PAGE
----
If President, Chris Christie Promises War On Legalized Pot In Colorado And Washington

While America is still getting used to the idea of legalized marijuana in states including Colorado and Washington, New Jersey Governor Chris Christie has made up his mind about whether or not he will attempt to put the genie back in the bottle.

Speaking on the subject on CBS’s Face the Nation on Sunday, Christie stated directly that he would federally prosecute marijuana sales in states that voted to legalize it.

Here’s the relevant exchange, via the Face the Nation transcript:

DICKERSON: You said marijuana is a gateway drug. If you were president, would you return the federal prosecutions in these states like Colorado, Washington State?

CHRISTIE: Yes.

DICKERSON: Go after it?

CHRISTIE: Yes, sir.

DICKERSON: So, if somebody enjoying that now in your state, if you’re president, that is getting turned off?

CHRISTIE: Correct.

DICKERSON: And how are you going to win Colorado when you do that?

CHRISTIE: Well, listen, I think there’s probably a lot of people in Colorado who are not too thrilled with what is going on there right now.

And you know the way you win any state? You go out and you tell people the truth and you lay out your ideas, and you either win or you lose. But I don’t believe that people want to be told just what they want to hear. I believe they want to be told the truth as the person who is running sees it. And if I choose to do that, I will go out there in Colorado.

And I have done that. When I went out and campaigned for folks in Colorado, I have said it. So, it’s not like I’m going to pander or hide. I’m going to say what I think. And if there’s folks who disagree, they disagree, but I also don’t know that that will be the only thing they will vote on.

But a recent poll of the state by Quinnipiac University shows that many voters in Colorado are content with their decision to legalize marijuana.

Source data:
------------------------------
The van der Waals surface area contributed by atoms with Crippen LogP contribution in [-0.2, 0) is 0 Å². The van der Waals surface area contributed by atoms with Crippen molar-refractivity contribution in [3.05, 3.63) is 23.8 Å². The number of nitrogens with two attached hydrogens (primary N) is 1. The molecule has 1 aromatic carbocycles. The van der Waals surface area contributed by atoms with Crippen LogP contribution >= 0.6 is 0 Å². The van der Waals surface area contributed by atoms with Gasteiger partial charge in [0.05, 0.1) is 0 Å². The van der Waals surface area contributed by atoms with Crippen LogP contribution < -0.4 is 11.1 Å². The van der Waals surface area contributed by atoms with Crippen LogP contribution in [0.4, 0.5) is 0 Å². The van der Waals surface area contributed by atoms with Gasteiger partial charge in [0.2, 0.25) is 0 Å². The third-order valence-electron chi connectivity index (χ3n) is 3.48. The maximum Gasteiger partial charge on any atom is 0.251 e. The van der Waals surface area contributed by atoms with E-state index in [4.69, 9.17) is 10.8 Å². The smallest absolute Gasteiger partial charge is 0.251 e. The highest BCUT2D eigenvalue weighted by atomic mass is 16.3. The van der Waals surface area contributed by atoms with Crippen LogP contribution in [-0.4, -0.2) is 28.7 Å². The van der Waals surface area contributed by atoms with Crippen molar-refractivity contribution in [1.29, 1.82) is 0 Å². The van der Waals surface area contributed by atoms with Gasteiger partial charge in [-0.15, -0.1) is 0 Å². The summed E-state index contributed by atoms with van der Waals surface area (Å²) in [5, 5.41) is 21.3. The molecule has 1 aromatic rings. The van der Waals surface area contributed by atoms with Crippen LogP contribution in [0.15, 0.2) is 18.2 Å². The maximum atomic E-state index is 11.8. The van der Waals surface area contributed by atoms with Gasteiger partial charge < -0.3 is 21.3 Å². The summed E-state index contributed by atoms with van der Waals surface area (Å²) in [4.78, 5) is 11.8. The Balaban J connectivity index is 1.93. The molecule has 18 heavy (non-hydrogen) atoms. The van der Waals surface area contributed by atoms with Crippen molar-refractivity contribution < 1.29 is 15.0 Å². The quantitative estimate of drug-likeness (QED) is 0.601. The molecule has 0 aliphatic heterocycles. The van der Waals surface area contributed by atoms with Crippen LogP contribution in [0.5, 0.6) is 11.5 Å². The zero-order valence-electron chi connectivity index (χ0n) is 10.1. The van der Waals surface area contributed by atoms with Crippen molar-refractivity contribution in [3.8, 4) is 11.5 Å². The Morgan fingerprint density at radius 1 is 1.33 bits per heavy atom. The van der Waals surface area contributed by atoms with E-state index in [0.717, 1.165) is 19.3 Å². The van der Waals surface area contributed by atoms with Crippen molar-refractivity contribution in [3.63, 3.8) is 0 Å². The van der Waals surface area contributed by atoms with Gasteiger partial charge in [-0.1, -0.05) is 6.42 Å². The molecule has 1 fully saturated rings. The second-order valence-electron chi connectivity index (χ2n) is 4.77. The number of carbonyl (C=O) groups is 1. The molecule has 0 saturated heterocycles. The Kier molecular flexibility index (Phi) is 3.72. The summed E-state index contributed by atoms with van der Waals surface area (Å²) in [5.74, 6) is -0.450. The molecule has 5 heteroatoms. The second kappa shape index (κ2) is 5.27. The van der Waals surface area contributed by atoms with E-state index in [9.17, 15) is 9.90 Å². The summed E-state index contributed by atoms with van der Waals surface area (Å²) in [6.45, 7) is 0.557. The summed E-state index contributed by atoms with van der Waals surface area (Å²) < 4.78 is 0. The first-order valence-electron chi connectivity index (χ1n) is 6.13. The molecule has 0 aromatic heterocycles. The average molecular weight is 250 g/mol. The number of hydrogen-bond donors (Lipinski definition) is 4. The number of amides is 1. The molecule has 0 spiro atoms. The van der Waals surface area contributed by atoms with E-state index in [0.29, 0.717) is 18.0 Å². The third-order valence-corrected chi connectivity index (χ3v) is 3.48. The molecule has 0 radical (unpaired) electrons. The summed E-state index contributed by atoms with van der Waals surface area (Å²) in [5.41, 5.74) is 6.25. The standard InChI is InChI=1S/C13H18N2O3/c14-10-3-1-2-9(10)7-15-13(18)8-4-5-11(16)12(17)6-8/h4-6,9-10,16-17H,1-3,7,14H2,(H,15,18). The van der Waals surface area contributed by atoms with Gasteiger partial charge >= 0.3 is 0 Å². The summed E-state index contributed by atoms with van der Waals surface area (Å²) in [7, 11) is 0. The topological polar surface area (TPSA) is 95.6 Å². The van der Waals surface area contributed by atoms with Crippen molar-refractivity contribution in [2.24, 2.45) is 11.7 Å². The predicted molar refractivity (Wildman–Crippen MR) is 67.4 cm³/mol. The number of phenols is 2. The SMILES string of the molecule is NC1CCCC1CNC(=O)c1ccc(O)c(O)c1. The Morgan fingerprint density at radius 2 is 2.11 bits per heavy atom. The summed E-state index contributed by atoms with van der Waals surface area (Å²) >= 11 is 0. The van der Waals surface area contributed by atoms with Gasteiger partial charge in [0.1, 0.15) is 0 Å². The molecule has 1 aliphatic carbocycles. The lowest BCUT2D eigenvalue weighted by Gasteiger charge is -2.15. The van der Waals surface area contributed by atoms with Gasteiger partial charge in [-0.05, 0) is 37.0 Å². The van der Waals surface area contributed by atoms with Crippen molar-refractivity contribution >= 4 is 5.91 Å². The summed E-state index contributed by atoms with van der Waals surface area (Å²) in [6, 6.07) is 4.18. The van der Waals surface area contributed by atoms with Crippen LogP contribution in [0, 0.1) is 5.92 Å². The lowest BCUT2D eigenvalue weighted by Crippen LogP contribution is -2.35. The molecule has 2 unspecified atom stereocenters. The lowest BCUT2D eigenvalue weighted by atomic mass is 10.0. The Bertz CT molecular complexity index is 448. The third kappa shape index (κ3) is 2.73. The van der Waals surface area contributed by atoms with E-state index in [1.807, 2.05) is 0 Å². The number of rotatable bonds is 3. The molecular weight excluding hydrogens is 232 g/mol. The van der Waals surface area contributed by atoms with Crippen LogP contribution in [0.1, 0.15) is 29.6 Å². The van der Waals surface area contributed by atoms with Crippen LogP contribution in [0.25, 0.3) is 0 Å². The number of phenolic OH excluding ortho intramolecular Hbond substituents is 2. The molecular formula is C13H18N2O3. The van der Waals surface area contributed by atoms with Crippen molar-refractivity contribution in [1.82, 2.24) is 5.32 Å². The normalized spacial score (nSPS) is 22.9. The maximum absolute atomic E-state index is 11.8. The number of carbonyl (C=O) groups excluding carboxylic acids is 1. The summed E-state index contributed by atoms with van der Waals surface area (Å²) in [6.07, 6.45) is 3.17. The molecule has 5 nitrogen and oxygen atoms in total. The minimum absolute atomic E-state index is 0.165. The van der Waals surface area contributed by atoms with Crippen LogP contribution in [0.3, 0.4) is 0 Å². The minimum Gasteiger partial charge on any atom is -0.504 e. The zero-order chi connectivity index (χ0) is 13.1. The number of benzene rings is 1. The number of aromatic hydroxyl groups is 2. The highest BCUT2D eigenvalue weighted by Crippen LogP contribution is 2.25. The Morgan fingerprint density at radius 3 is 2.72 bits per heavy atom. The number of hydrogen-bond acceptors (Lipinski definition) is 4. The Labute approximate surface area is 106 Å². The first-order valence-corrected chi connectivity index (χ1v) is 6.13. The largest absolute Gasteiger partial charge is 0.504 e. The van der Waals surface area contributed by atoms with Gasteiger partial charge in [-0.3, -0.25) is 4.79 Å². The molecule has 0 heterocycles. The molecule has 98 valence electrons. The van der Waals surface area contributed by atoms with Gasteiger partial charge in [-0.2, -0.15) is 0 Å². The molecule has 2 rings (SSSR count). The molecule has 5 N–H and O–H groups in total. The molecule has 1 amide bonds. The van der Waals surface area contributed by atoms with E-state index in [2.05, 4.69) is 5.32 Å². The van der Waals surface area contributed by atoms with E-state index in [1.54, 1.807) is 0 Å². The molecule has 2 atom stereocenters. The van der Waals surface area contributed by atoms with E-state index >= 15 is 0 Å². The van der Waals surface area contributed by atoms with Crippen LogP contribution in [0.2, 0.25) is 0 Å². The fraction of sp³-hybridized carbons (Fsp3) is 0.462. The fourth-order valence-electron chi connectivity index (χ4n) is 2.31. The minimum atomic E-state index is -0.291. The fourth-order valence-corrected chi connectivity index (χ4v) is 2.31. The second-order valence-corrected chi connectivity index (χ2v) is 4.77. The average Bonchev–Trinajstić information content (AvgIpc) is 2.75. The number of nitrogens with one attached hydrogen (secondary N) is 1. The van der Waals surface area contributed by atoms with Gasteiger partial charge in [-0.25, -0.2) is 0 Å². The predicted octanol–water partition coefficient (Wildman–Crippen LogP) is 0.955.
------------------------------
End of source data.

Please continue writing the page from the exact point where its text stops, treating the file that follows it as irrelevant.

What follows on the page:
Sixty-two percent of voters support the idea of legally possessing small amounts of marijuana for personal use, according to an April 2015 poll.

In spite of their leniency for marijuana users, the majority of Colorado voters don’t seem to be embracing the use of marijuana themselves. Only 18 percent of Colorado voters indicated in the poll that they’ve tried marijuana since it became legal in the state in January 2014.

In the state of Washington, 56 percent of respondents in a May 2015 PPP poll said that they supported the idea of legalized marijuana usage with only 37 percent saying it should be illegal.

Christie angered marijuana supporters in Colorado after he took a swing at their state after legalizing marijuana, asserting that their decision affected their “quality of life.”

“See if you want to live in a major city in Colorado where there’s head shops popping up on every corner and people flying into your airport just to come and get high,” he said in April 2014 on his “Ask the Governor” radio program. “To me, it’s just not the quality of life we want to have here in the state of New Jersey and there’s no tax revenue that’s worth that.”

Incumbent Democratic Colorado Governor John Hickenlooper defended his state after Christie’s remarks, suggesting that the quality of life in Colorado was still superior to that of New Jersey.

“I guess the governor has never been to Colorado,” he said. “Only someone who has never been here could say the things that he said.”

In July 2014, Christie campaigned in Colorado for Bob Beauprez, the Republican challenger to Hickenlooper, but didn’t back down on his comments.

“Listen, I’m not one of those guys who’s is going to change my opinion because standing in Colorado and go, ‘Well, what I really meant was …’ No, I meant what I said,” he told voters during a political rally. “It doesn’t mean that Colorado is not a great place, I’m sure it is. I think it would be greater if it didn’t legalize marijuana.”

During the campaign, Beauprez admitted that he was not in favor of the legalization of marijuana, he would work with Colorado officials to make sure it was implemented responsibly.

“Our primary concern should be to keep it out of the hands of our kids and to make sure law enforcement has the tools they need to successfully deal with the law,” he explained.

Hickenlooper won re-election in November 2014, beating Beauprez.


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